## integer precision and mod function

### integer precision and mod function

Hi,

I'm trying to do some calculations with large integers (~10^23), and
need accrate numbers.  The problem is that I seem to be getting
numerical inaccuracies with these numbers when compared to somethign
as simple as Windows Calcualtor.  I wasn't sure which was the correct
number so started doingsome mod calculations as well and when compared
to another system SAS seems to give up eg

mod(129**11,49) = 0
mod(128**11,49) = 0
(I've repreogrammed this without the mod function and get the same
values)
Both accorging to SAS, PL/SQL gives more believeable results of 19 and
18 respectively.

If anyone could tell what level of accuracy and precission I can
expect from SAS (v8 windows and VMS), and if the mod function works at
with these large numbers.

TIA

Bryan

### integer precision and mod function

Bryan,

This may be of some help to you -

TIP00330 - Significant Digits, Numeric 101 by SAS Institute

http://www.sconsig.com/sastips/tip00330.pdf

HTH,
Charles Patridge

### integer precision and mod function

> I'm trying to do some calculations with large integers (~10^23), and
> need accrate numbers.  The problem is that I seem to be getting
> numerical inaccuracies with these numbers when compared to somethign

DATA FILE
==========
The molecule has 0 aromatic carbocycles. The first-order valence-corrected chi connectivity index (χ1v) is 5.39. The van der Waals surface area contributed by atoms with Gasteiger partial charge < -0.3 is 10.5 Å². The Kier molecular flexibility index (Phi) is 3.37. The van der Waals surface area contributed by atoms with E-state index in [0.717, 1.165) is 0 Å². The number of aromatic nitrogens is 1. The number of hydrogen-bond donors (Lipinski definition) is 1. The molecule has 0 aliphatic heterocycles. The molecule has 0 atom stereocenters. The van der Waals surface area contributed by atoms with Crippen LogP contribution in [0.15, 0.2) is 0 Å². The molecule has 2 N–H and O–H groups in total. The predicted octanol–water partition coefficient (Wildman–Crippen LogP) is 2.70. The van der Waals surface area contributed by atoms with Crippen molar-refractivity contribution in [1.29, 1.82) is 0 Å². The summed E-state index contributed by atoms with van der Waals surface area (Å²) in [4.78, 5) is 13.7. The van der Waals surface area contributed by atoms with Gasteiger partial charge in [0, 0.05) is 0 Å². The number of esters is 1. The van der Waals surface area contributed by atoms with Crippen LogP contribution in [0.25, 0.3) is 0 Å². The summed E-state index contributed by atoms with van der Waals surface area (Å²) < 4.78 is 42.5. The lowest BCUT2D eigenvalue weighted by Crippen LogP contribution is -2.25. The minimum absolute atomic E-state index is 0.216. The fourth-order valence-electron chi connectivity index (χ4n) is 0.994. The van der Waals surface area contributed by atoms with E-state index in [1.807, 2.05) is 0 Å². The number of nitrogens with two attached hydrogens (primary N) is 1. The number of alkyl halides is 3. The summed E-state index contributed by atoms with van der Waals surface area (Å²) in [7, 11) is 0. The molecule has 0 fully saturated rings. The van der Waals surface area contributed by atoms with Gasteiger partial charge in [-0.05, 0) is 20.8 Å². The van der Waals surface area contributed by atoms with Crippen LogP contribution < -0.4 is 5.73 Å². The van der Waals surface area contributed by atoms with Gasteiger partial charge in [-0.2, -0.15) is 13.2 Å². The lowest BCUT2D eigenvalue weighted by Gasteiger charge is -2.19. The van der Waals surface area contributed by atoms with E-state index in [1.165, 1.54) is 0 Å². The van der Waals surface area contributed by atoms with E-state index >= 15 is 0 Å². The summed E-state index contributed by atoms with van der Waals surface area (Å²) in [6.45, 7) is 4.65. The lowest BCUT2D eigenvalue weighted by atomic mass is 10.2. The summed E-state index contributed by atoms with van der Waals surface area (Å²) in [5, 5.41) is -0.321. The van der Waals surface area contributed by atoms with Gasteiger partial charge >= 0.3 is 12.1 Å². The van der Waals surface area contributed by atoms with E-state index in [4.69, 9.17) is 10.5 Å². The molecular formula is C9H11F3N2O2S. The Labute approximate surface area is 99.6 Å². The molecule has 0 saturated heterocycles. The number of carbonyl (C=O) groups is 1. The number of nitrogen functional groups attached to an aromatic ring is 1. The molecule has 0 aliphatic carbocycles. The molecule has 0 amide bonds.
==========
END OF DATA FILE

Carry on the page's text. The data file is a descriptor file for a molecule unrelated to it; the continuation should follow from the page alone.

> as simple as Windows Calcualtor.

You're looking at round-off error.  SAS is saving your numbers
as floating-point numbers, and losing precision off the back end
as your number of significant digits gets larger and larger.
If you want more than 16 significant digits, you'll be at risk of
round-off error, unless you do something drastic.

You *could* take the number apart and save a set number of digits in
a series of SAS variables, but then you'll have to write your own
math routines.  If all you are doing is taking the modulus of integers,
this would be manageable.

Or you could do this in a package which would give you arbitrary
precision.  Mathematica, for example, handles integers and rational
numbers exactly, while allowing you to psecify the precision on
irrational numbers.  You could also use something like Perl, which
has several modules designed to deal with arbitrary-precision
numbers.  I would suggest that you consider Perl with the Math::BigInt
module, which would solve the above problem.. even if it may not
handle problems which you neglected to post.

HTH,
David
--
David Cassell, CSC

Senior computing specialist
mathematical statistician

I am interested in experimenting on the CM5 with multi-precision
integer routines for number theory applications (in particular
factorization).  Any source code (CM Fortran of C*) would be most
welcome.  Are there any ftp sites for such code?